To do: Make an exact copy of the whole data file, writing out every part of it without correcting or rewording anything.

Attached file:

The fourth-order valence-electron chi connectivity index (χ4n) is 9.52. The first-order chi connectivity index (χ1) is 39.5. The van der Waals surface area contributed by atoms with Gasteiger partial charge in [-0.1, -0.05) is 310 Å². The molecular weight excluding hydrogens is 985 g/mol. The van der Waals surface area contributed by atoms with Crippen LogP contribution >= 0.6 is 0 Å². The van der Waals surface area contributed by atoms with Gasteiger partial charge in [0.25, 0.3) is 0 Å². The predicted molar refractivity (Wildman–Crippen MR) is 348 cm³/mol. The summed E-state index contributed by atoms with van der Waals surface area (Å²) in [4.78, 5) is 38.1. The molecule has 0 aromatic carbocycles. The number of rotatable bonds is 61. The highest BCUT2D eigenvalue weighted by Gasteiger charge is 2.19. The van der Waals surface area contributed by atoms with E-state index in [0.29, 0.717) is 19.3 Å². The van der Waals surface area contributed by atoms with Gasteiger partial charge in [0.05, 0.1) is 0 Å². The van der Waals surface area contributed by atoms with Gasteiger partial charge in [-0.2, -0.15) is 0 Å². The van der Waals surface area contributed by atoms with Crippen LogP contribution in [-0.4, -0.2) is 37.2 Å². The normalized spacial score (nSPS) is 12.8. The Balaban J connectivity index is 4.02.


The fourth-order valence-electron chi connectivity index (χ4n) is 9.52. The first-order chi connectivity index (χ1) is 39.5. The van der Waals surface area contributed by atoms with Gasteiger partial charge in [-0.1, -0.05) is 310 Å². The molecular weight excluding hydrogens is 985 g/mol. The van der Waals surface area contributed by atoms with Crippen LogP contribution >= 0.6 is 0 Å². The van der Waals surface area contributed by atoms with Gasteiger partial charge in [0.25, 0.3) is 0 Å². The predicted molar refractivity (Wildman–Crippen MR) is 348 cm³/mol. The summed E-state index contributed by atoms with van der Waals surface area (Å²) in [4.78, 5) is 38.1. The molecule has 0 aromatic carbocycles. The number of rotatable bonds is 61. The highest BCUT2D eigenvalue weighted by Gasteiger charge is 2.19. The van der Waals surface area contributed by atoms with E-state index in [0.29, 0.717) is 19.3 Å². The van der Waals surface area contributed by atoms with Gasteiger partial charge in [0.05, 0.1) is 0 Å². The van der Waals surface area contributed by atoms with Gasteiger partial charge in [-0.2, -0.15) is 0 Å². The van der Waals surface area contributed by atoms with Crippen LogP contribution in [-0.4, -0.2) is 37.2 Å². The normalized spacial score (nSPS) is 12.8. The Balaban J connectivity index is 4.02.